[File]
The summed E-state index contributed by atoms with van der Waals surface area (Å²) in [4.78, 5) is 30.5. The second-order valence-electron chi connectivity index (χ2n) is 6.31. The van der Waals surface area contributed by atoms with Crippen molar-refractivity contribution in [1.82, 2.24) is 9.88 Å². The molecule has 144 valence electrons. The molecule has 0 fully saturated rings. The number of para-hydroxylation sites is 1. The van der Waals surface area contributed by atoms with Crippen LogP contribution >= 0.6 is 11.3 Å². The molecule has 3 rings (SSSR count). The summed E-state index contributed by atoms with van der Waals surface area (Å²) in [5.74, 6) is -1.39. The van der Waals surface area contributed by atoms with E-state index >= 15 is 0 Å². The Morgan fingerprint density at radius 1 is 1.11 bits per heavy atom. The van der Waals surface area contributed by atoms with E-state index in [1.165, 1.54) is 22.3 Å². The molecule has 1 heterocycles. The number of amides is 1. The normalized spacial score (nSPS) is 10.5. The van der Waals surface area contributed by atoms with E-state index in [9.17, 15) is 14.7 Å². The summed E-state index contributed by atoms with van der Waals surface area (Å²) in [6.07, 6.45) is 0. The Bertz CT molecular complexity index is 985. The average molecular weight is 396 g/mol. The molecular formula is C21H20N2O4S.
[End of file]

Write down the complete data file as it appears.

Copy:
The summed E-state index contributed by atoms with van der Waals surface area (Å²) in [4.78, 5) is 30.5. The second-order valence-electron chi connectivity index (χ2n) is 6.31. The van der Waals surface area contributed by atoms with Crippen molar-refractivity contribution in [1.82, 2.24) is 9.88 Å². The molecule has 144 valence electrons. The molecule has 0 fully saturated rings. The number of para-hydroxylation sites is 1. The van der Waals surface area contributed by atoms with Crippen LogP contribution >= 0.6 is 11.3 Å². The molecule has 3 rings (SSSR count). The summed E-state index contributed by atoms with van der Waals surface area (Å²) in [5.74, 6) is -1.39. The van der Waals surface area contributed by atoms with E-state index >= 15 is 0 Å². The Morgan fingerprint density at radius 1 is 1.11 bits per heavy atom. The van der Waals surface area contributed by atoms with E-state index in [1.165, 1.54) is 22.3 Å². The molecule has 1 heterocycles. The number of amides is 1. The normalized spacial score (nSPS) is 10.5. The van der Waals surface area contributed by atoms with E-state index in [9.17, 15) is 14.7 Å². The summed E-state index contributed by atoms with van der Waals surface area (Å²) in [6.07, 6.45) is 0. The Bertz CT molecular complexity index is 985. The average molecular weight is 396 g/mol. The molecular formula is C21H20N2O4S.